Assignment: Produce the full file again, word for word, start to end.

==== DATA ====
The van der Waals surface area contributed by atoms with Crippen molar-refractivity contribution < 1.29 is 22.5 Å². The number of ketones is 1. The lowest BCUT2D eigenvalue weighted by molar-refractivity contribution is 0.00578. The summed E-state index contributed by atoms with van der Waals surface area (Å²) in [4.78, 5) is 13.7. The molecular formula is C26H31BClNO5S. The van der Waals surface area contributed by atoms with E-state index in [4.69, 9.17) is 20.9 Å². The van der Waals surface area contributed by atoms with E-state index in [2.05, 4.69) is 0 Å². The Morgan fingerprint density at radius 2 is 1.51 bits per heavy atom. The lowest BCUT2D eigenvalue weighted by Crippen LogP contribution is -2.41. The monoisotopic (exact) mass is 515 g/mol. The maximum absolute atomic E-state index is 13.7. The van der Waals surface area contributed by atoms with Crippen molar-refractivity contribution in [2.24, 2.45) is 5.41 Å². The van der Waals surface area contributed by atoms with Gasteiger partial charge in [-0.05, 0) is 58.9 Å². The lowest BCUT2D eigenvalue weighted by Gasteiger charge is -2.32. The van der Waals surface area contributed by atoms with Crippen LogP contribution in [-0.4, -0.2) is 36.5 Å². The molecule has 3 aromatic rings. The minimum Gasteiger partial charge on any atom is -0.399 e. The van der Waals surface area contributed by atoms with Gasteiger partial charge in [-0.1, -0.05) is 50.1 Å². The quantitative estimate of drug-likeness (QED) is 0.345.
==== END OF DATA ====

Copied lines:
The van der Waals surface area contributed by atoms with Crippen molar-refractivity contribution < 1.29 is 22.5 Å². The number of ketones is 1. The lowest BCUT2D eigenvalue weighted by molar-refractivity contribution is 0.00578. The summed E-state index contributed by atoms with van der Waals surface area (Å²) in [4.78, 5) is 13.7. The molecular formula is C26H31BClNO5S. The van der Waals surface area contributed by atoms with E-state index in [4.69, 9.17) is 20.9 Å². The van der Waals surface area contributed by atoms with E-state index in [2.05, 4.69) is 0 Å². The Morgan fingerprint density at radius 2 is 1.51 bits per heavy atom. The lowest BCUT2D eigenvalue weighted by Crippen LogP contribution is -2.41. The monoisotopic (exact) mass is 515 g/mol. The maximum absolute atomic E-state index is 13.7. The van der Waals surface area contributed by atoms with Crippen molar-refractivity contribution in [2.24, 2.45) is 5.41 Å². The van der Waals surface area contributed by atoms with Gasteiger partial charge in [-0.05, 0) is 58.9 Å². The lowest BCUT2D eigenvalue weighted by Gasteiger charge is -2.32. The van der Waals surface area contributed by atoms with Crippen LogP contribution in [-0.4, -0.2) is 36.5 Å². The molecule has 3 aromatic rings. The minimum Gasteiger partial charge on any atom is -0.399 e. The van der Waals surface area contributed by atoms with Gasteiger partial charge in [-0.1, -0.05) is 50.1 Å². The quantitative estimate of drug-likeness (QED) is 0.345.